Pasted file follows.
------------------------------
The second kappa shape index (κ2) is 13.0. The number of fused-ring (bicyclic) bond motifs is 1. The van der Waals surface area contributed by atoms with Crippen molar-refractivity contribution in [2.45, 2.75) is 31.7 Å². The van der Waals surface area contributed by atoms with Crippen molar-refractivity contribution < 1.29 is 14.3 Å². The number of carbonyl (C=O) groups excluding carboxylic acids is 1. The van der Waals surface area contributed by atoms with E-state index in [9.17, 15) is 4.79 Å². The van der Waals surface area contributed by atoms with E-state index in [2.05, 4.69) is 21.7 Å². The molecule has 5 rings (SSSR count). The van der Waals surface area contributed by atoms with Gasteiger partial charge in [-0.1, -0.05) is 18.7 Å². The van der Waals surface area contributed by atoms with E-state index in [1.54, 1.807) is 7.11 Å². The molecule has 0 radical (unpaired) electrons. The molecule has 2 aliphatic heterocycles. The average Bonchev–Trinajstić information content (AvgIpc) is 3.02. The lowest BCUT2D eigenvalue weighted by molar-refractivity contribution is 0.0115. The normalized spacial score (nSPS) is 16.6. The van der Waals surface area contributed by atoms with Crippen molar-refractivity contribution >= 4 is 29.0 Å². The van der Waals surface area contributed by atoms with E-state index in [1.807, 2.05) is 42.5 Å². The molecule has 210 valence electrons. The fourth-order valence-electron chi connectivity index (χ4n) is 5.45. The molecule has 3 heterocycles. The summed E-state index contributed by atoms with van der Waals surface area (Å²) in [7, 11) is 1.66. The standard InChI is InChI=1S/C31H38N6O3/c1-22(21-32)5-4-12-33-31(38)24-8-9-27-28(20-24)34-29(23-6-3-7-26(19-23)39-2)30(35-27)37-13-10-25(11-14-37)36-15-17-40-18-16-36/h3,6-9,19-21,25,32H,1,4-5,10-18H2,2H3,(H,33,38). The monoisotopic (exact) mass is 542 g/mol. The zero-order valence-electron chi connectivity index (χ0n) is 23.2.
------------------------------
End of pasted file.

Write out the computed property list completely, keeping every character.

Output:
The second kappa shape index (κ2) is 13.0. The number of fused-ring (bicyclic) bond motifs is 1. The van der Waals surface area contributed by atoms with Crippen molar-refractivity contribution in [2.45, 2.75) is 31.7 Å². The van der Waals surface area contributed by atoms with Crippen molar-refractivity contribution < 1.29 is 14.3 Å². The number of carbonyl (C=O) groups excluding carboxylic acids is 1. The van der Waals surface area contributed by atoms with E-state index in [9.17, 15) is 4.79 Å². The van der Waals surface area contributed by atoms with E-state index in [2.05, 4.69) is 21.7 Å². The molecule has 5 rings (SSSR count). The van der Waals surface area contributed by atoms with Gasteiger partial charge in [-0.1, -0.05) is 18.7 Å². The van der Waals surface area contributed by atoms with E-state index in [1.54, 1.807) is 7.11 Å². The molecule has 0 radical (unpaired) electrons. The molecule has 2 aliphatic heterocycles. The average Bonchev–Trinajstić information content (AvgIpc) is 3.02. The lowest BCUT2D eigenvalue weighted by molar-refractivity contribution is 0.0115. The normalized spacial score (nSPS) is 16.6. The van der Waals surface area contributed by atoms with Crippen molar-refractivity contribution >= 4 is 29.0 Å². The van der Waals surface area contributed by atoms with E-state index in [1.807, 2.05) is 42.5 Å². The molecule has 210 valence electrons. The fourth-order valence-electron chi connectivity index (χ4n) is 5.45. The molecule has 3 heterocycles. The summed E-state index contributed by atoms with van der Waals surface area (Å²) in [7, 11) is 1.66. The standard InChI is InChI=1S/C31H38N6O3/c1-22(21-32)5-4-12-33-31(38)24-8-9-27-28(20-24)34-29(23-6-3-7-26(19-23)39-2)30(35-27)37-13-10-25(11-14-37)36-15-17-40-18-16-36/h3,6-9,19-21,25,32H,1,4-5,10-18H2,2H3,(H,33,38). The monoisotopic (exact) mass is 542 g/mol. The zero-order valence-electron chi connectivity index (χ0n) is 23.2.